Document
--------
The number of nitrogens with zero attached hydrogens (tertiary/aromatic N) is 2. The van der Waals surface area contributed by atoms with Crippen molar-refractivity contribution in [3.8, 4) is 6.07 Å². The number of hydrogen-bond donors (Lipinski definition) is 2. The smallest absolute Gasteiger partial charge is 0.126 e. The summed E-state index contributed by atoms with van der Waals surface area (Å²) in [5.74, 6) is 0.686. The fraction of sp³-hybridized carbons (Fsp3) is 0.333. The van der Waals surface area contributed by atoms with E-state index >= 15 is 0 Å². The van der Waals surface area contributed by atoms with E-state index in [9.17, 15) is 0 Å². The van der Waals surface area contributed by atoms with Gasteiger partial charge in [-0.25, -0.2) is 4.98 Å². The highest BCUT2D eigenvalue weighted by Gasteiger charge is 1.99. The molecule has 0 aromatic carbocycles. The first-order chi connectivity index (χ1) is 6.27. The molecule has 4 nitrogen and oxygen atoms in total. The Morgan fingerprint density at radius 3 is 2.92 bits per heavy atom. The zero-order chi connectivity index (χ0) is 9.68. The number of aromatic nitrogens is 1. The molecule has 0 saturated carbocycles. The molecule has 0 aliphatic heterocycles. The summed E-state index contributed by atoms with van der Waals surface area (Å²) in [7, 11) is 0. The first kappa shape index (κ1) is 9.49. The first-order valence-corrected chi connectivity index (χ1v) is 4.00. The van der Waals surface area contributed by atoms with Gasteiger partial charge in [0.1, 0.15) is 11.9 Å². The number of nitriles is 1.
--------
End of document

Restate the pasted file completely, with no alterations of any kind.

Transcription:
The number of nitrogens with zero attached hydrogens (tertiary/aromatic N) is 2. The van der Waals surface area contributed by atoms with Crippen molar-refractivity contribution in [3.8, 4) is 6.07 Å². The number of hydrogen-bond donors (Lipinski definition) is 2. The smallest absolute Gasteiger partial charge is 0.126 e. The summed E-state index contributed by atoms with van der Waals surface area (Å²) in [5.74, 6) is 0.686. The fraction of sp³-hybridized carbons (Fsp3) is 0.333. The van der Waals surface area contributed by atoms with E-state index >= 15 is 0 Å². The van der Waals surface area contributed by atoms with E-state index in [9.17, 15) is 0 Å². The van der Waals surface area contributed by atoms with Gasteiger partial charge in [-0.25, -0.2) is 4.98 Å². The highest BCUT2D eigenvalue weighted by Gasteiger charge is 1.99. The molecule has 0 aromatic carbocycles. The first-order chi connectivity index (χ1) is 6.27. The molecule has 4 nitrogen and oxygen atoms in total. The Morgan fingerprint density at radius 3 is 2.92 bits per heavy atom. The zero-order chi connectivity index (χ0) is 9.68. The number of aromatic nitrogens is 1. The molecule has 0 saturated carbocycles. The molecule has 0 aliphatic heterocycles. The summed E-state index contributed by atoms with van der Waals surface area (Å²) in [7, 11) is 0. The first kappa shape index (κ1) is 9.49. The first-order valence-corrected chi connectivity index (χ1v) is 4.00. The van der Waals surface area contributed by atoms with Gasteiger partial charge in [0.1, 0.15) is 11.9 Å². The number of nitriles is 1.